Vaccine passports will NOT be issued by the Government but people travelling to countries which require proof they have had a jab will be able to ask their GP for written evidence
- Vaccines Minister Nadhim Zahawi today ruled out introducing vaccine passports
- But he said that people will be able to ask their GP for proof they have had a jab
- Some countries could soon require proof of vaccination as a condition of entry
Vaccine passports will not be introduced by the Government but people will be able to ask their GP for proof they have had a jab should it be a requirement for travel, a minister has said.
Nadhim Zahawi ruled out the prospect of state-issued documentation showing whether someone has had a coronavirus vaccine.
However, with some countries expected in the future to insist on proof of vaccination as a condition of entry, the Vaccines Minister said travellers will be able to obtain written proof from their doctor to show to border officials.
Vaccines Minister Nadhim Zahawi today ruled out the introduction of vaccine passports
Mr Zahawi revealed the UK’s vaccination drive almost hit 1,000 jabs every minute at one point yesterday
Downing Street has repeatedly stressed that it has no plans to introduce vaccine passports.
Supporters of such a scheme argue it would allow people to travel freely once they have had both doses of a jab.
But critics believe the documents should be resisted because they could lead to discrimination against people who have not had a vaccine.
Countries like Greece have suggested they will waive quarantine rules for travellers who have been vaccinated.
Asked whether the Government is considering issuing vaccine passports, Mr Zahawi told Sophy Ridge on Sky News: ‘No, we’re not. One, we don’t know the impact of the vaccines on transmission.
‘Two, it would be discriminatory and I think the right thing to do is to make sure that people come forward to be vaccinated because they want to rather than it be made in some way mandatory through a passport.
‘If other countries obviously require some form of proof, then you can ask your GP because your GP will hold your records and that will then be able to be used as your proof you’ve had the vaccine. But we are not planning to have a passport in the UK.’
Mr Zahawi revealed that the UK’s vaccine roll-out almost hit 1,000 jabs a minute at one point yesterday as the Government tries to deliver on its ambition to vaccinate all over-50s by May.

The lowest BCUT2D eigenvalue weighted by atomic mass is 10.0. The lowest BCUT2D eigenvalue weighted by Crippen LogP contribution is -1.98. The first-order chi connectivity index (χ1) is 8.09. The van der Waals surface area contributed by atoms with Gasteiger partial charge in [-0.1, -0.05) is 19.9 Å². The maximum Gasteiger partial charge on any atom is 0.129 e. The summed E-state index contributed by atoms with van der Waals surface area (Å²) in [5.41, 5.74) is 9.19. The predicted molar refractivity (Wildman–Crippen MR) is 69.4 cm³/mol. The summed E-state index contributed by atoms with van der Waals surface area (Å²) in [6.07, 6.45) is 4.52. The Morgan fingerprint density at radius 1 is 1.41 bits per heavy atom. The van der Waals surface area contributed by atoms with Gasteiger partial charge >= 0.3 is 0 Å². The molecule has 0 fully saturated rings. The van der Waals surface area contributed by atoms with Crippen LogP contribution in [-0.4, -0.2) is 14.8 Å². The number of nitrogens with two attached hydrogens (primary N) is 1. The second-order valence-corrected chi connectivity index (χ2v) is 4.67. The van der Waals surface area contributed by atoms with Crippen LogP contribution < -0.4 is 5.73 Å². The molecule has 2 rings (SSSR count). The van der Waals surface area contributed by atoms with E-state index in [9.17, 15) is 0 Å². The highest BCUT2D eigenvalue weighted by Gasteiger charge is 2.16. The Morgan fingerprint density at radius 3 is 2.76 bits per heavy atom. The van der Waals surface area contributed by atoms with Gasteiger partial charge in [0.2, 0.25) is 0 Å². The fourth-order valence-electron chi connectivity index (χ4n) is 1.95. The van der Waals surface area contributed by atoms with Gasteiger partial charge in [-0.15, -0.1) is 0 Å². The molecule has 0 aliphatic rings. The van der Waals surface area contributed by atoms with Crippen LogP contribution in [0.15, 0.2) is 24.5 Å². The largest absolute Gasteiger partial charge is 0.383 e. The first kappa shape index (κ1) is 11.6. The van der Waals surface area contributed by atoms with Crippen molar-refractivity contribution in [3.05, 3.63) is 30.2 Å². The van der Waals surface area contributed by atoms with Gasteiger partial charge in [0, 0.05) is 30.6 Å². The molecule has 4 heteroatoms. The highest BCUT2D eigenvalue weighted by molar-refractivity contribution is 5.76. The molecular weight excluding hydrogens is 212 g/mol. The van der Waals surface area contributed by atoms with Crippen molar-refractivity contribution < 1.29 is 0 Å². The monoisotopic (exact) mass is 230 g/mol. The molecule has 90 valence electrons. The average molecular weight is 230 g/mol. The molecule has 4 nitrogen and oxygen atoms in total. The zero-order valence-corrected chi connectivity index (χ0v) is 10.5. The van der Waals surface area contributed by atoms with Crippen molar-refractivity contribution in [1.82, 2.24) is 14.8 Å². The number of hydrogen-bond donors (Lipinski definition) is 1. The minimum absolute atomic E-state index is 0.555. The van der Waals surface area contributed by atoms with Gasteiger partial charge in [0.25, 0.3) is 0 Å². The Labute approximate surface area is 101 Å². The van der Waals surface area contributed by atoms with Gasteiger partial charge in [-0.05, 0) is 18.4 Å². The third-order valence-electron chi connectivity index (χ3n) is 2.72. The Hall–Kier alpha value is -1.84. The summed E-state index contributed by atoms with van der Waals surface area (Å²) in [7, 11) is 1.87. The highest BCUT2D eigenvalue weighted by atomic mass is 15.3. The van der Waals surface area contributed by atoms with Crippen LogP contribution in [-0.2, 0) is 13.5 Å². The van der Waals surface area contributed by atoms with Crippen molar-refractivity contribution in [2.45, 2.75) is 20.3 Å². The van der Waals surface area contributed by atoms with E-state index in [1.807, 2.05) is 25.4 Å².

He said: ‘The limiting factor is vaccine supply, so vaccine supply remains finite. I can tell you that yesterday between 11 and 12 o’clock we almost got to 1,000 jabs a minute.
‘We got to 979 jabs a minute so the deployment infrastructure of which GPs are absolutely the backbone of this whole deployment with hospital hubs, national vaccination centres, now we have 100 national vaccination centres, and 200 pharmacies, the deployment infrastructure can do the volumes that we will get through.
‘I am confident we will meet our mid-February target of the top four cohorts. I am also confident because I have enough line of sight of the deliveries that are coming through that we will also meet the one to nine cohorts by May and we will say more about that next week when we hit the first target, I hope all goes well.’
Government data up to February 5 shows of the 11,975,267 jabs given in the UK so far, 11,465,210 were first doses – a rise of 494,163 on the previous day’s figures.
Some 510,057 were second doses, an increase of 4,064 on figures released the previous day. The seven-day rolling average of first doses given in the UK is now 440,896.
Based on the latest figures, an average of 392,754 first doses of vaccine would be needed each day in order to meet the Government’s target of 15 million first doses – covering the top four priority groups – by February 15.
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